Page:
Walks Camp was named after two buffalo hunters, John J. and Martin Van Buren Walk who established their camp where Walks Camp Park is currently located. In the winter of 1872-1873, they averaged about 10 kills a day. During this period, John held the camp record of 36 buffalo killed in a single day. Over the course of the season, they managed to kill over 700 buffalo. They would ship the buffalo hides and meat from Hugo to Orbena Davis, a brother-in-law in Denver, who sold them to the miners to the west and the rail road companies.
The nearest communities to Walks Camp were Genoa, Limon, and Hugo. Limon was established as Limon Station in 1888 when the Chicago and Rock Island Railroad construction occurred. At one point, the railroad accounted for 300 employees in the roundhouse and repair shops in Limon. As Limon and the surrounding area developed, so did the real estate market. Real estate agents included C.M. Immel and Limon founder William S. Pershing. Another real estate agent, W.E. Epperson Land and Investment Company purchased a large advertisement in the State Business Directory. In response to the ad, farmers came from a variety of places including Texas, Kansas, Washington, Minnesota, and even Europe. It was likely these very ads that attracted the Selbu immigrants and other Norwegians to northern Lincoln County.
The brochure at left from St. Louis, Missouri was published around 1906 and is an example of the type of advertizing that lured farmers to Lincoln County. The brochure tells of those who usually suffer from ailments such as pulmonary ills, malaria, and hay fever soon find themselves healthy in the Colorado climate. They go as far as saying there is no need for doctors in Eastern Colorado due to the climate. It also claims, "There are more ills cured and fewer ills bread in Colorado than in any other land in the world." Land values are listed between $5 and $30 per acre, depending on the quality of land and the proximity of water.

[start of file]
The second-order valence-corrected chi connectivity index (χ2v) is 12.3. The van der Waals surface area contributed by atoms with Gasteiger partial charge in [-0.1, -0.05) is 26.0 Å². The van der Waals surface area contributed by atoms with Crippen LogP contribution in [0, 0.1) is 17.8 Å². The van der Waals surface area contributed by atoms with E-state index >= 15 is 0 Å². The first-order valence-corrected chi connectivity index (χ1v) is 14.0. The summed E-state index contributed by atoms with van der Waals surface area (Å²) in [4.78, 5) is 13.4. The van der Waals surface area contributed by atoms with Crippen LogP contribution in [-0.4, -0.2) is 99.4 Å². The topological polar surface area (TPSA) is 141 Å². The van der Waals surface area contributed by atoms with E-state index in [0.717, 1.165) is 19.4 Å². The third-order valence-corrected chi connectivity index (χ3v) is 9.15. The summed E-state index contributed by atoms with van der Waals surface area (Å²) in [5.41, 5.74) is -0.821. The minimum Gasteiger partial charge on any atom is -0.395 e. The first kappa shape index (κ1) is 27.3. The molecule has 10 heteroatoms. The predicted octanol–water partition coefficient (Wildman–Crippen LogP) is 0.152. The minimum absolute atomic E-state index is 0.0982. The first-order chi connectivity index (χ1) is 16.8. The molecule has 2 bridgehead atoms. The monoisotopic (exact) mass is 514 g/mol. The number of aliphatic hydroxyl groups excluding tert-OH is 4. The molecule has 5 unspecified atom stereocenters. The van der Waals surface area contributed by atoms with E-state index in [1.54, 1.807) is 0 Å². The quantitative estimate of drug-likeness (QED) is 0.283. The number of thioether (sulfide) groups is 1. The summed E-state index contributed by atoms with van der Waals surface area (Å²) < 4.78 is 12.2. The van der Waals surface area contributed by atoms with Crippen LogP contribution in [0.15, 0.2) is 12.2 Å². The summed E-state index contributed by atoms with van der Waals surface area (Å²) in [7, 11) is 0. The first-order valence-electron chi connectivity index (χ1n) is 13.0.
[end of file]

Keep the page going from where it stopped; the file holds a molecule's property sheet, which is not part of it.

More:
In 1914, the Walks Camp Ladies Aid started the process of building a church. Four years later, John Walli, Jacob Ristesund, and Peter Kjosness let a contract to George Wagner of Limon, Colorado. Despite a contractor leading the work, members and acquaintances were given the opportunity to assist with the construction. Dimensions of the church were 24 by 32 feet with a tower and 8-foot basement.
The initial cost of the Walks Camp Church was approximately $3,000, which was raised by the generous contributions by the Ladies Aid, congregational members, and donors from Walks Camp area residents. An article in the Genoa Sentinel from August 27, 1919 was careful to acknowledge the construction of Walks Camp did not conflict with the purchase of War Savings Stamps and Liberty Bonds which supported the American war effort in Europe in World War I.